Stephanie Toback and Andre Toback attend the “Seduced and Abandoned” Premiere and After Party during the 66th Annual Cannes Film Festival at Lady Joy Yacht on May 20, 2013 in Cannes, France.

In 1983, Toback was the wrote and directed Exposed, a film about a Midwestern farm girl who leaves her family and lover behind, escaping to New York. There, she made a career as a fashion model but is approached by a mysterious man who’s motives are unclear, Michel Hafner described in a plot summary on IMDb.

During an interview with MovieLine.com, James described that he had a conversation with actress Nastassja Kinski, who starred in the film. There had been rumors in Hollywood that Toback would tell actresses, “Come with me baby and I’ll do for you what I did for Nastassja Kinski.” He said he introduced his wife to Kinski and told the actress: “You may hear about me or think about men in general, there will never be a situation between us.”

Kinski replied to the statement that “if you really mean that, I will trust you with everything.”

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4. Stephanie Thanked James for his Support in Her Sourebook

GettyDirector James Toback and his wife Stephanie attend the Hamptons Magazine after party for the premiere of “When Will I Be Loved” at Ruby Falls September 7, 2004 in New York City.

Stephanie works as a teacher and a writer. In 2009, she published a sourcebook for middle and upper school teachers about how children can make a difference in “Finding Solutions to Hunger.” In the acknowledgement page of the book, she thanked her parents “for their unwavering support and excitement about the project” and also thanked James.

“Finally, to James Toback, my love and appreciation,” she wrote. “For introducing me to the power of words, and providing the intellectual nourishment and material and emotional support that kept me moving forward.”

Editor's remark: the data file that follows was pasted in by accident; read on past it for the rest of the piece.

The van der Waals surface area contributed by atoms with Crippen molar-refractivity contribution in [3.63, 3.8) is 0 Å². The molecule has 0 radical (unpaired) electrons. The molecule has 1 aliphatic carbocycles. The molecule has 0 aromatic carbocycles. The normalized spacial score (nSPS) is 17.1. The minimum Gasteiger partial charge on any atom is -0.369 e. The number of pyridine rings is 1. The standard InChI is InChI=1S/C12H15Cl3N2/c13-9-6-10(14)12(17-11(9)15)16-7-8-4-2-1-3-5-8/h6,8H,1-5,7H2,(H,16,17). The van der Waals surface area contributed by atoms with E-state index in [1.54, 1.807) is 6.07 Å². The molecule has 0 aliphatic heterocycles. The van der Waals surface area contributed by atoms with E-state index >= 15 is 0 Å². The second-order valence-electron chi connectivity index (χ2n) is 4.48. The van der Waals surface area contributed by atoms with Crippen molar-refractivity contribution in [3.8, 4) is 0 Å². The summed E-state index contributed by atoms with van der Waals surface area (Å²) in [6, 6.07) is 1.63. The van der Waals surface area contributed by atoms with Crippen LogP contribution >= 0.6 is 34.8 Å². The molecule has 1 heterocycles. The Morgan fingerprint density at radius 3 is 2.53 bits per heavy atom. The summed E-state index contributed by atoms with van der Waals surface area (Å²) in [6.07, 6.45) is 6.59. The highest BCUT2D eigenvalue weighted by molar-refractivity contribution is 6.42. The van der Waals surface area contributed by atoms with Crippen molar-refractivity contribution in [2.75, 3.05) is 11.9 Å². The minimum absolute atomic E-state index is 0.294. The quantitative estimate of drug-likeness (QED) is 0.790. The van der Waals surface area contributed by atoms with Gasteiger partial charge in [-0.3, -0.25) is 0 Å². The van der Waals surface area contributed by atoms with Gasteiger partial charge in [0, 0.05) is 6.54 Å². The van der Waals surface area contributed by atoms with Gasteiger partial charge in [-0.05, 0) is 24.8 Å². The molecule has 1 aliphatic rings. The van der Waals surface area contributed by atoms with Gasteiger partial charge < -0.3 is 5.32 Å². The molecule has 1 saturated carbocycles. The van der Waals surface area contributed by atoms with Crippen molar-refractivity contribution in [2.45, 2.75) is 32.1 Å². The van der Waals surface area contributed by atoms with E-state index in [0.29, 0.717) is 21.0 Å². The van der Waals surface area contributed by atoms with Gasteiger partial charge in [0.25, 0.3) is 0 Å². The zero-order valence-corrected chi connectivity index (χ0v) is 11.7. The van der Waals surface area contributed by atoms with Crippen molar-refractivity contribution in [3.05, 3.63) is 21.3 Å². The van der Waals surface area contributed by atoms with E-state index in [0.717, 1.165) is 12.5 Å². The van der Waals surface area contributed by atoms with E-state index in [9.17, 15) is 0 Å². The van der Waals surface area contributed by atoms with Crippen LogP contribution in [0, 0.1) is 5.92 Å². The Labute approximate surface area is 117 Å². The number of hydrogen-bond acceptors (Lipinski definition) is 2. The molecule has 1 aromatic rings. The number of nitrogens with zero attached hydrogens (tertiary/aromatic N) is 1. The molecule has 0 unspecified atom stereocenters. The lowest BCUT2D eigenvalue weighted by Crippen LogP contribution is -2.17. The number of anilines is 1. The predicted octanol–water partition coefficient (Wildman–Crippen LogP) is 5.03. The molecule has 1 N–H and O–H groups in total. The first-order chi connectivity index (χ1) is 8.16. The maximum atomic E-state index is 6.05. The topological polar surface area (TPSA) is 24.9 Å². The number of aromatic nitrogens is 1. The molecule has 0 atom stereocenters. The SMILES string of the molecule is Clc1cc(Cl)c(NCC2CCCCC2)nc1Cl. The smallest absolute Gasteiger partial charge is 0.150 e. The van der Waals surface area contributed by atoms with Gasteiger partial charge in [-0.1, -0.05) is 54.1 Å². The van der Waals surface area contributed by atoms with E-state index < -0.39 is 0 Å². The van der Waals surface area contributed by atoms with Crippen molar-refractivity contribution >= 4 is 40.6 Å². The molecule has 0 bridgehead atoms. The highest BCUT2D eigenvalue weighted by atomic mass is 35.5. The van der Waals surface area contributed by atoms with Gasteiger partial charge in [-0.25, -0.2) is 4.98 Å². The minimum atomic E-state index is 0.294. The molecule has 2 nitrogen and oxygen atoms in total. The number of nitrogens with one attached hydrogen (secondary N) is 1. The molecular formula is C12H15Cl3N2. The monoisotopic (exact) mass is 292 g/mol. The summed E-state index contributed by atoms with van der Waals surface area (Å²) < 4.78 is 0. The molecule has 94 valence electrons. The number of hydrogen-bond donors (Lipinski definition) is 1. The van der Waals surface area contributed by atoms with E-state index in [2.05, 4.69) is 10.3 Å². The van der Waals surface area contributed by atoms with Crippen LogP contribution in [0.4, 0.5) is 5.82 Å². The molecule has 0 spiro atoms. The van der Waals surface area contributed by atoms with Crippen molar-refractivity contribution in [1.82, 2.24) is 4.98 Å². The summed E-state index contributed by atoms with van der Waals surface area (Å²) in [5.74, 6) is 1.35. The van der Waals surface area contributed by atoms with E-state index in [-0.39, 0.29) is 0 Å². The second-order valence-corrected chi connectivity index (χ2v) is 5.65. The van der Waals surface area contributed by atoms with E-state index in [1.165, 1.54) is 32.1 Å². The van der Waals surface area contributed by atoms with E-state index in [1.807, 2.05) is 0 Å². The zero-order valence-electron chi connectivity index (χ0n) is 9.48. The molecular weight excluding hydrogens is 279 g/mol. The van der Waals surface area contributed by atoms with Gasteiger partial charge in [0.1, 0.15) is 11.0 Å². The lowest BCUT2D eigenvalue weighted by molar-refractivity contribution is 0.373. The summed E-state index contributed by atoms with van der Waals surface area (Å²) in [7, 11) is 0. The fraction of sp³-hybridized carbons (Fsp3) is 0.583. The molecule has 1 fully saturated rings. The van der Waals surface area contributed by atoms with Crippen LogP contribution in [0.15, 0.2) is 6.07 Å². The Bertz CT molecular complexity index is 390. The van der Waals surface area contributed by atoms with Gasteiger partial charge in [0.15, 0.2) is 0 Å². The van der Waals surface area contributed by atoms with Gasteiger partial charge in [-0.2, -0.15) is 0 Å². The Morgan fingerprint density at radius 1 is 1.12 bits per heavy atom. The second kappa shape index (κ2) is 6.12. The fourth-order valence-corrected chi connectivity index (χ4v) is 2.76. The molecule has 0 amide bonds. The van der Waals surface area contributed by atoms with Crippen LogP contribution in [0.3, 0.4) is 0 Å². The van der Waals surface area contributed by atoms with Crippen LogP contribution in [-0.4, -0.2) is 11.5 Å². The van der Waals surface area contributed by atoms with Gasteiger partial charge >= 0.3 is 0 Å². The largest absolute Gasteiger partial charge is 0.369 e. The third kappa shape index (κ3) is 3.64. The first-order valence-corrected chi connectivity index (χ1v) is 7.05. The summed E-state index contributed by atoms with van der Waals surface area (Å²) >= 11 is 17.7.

The sourcebook described how worldwide hunger is a major issue in the world and described her “The Kids Can Make a Difference” program. First, she established what hunger is by providing statistics and then answered why people are hungry. Finally, she described the steps used so that people can help end hunger.

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5. Stephanie is Catholic & Her Father was a Real Estate Developer Known for his Philantrophy

Executive producer Michele Herbert, Stephanie Toback and Andrei Toback attends the “Seduced and Abandoned” Premiere and After Party during the 66th Annual Cannes Film Festival at Lady Joy Yacht on May 20, 2013 in Cannes, France.

Stephanie’s father was named Greg Kempf and her mother is Edwina Kempf. She’s one of nine children. Greg had a career in building and real estate development in Evansville, Indiana and was very active with his faith. According to a 2005 ArchIndy.org newsletter, Greg was known for his philanthropy and was a supporter of several ministries in Indiana. So much so, that the former Benedictine Archabbot Timothy Sweeney of Saint Meinrad renamed its library in honor of Greg. He was the chairman of a campaign which raised $7.5 million.

“Greg was an outstanding entrepreneur and a very generous man,” Archbishop Daniel M. Buechlein said in the newsletter. “He was a man of deep and unswerving faith. He was passionate about the Catholic Church and about the preparation of future priests and religious. Greg was a strong family man.”